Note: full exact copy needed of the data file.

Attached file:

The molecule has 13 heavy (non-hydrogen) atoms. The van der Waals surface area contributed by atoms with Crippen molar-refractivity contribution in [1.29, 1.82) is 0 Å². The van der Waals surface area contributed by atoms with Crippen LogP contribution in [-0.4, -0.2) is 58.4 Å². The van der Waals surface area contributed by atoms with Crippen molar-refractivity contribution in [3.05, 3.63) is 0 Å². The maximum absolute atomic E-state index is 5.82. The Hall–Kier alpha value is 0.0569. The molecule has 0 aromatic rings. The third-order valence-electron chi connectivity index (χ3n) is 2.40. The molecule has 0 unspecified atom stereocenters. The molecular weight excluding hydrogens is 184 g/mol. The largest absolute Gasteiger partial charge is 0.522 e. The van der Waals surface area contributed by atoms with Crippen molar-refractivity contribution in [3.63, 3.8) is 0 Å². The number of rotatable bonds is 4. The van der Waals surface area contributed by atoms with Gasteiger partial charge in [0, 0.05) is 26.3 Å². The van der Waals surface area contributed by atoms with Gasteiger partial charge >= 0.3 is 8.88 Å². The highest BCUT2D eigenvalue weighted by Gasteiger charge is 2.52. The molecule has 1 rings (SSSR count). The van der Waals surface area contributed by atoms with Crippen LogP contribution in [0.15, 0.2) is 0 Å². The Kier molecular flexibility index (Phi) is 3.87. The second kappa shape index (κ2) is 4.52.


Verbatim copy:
The molecule has 13 heavy (non-hydrogen) atoms. The van der Waals surface area contributed by atoms with Crippen molar-refractivity contribution in [1.29, 1.82) is 0 Å². The van der Waals surface area contributed by atoms with Crippen LogP contribution in [-0.4, -0.2) is 58.4 Å². The van der Waals surface area contributed by atoms with Crippen molar-refractivity contribution in [3.05, 3.63) is 0 Å². The maximum absolute atomic E-state index is 5.82. The Hall–Kier alpha value is 0.0569. The molecule has 0 aromatic rings. The third-order valence-electron chi connectivity index (χ3n) is 2.40. The molecule has 0 unspecified atom stereocenters. The molecular weight excluding hydrogens is 184 g/mol. The largest absolute Gasteiger partial charge is 0.522 e. The van der Waals surface area contributed by atoms with Crippen molar-refractivity contribution in [3.63, 3.8) is 0 Å². The number of rotatable bonds is 4. The van der Waals surface area contributed by atoms with Gasteiger partial charge in [0, 0.05) is 26.3 Å². The van der Waals surface area contributed by atoms with Gasteiger partial charge >= 0.3 is 8.88 Å². The highest BCUT2D eigenvalue weighted by Gasteiger charge is 2.52. The molecule has 1 rings (SSSR count). The van der Waals surface area contributed by atoms with Crippen LogP contribution in [0.15, 0.2) is 0 Å². The Kier molecular flexibility index (Phi) is 3.87. The second kappa shape index (κ2) is 4.52.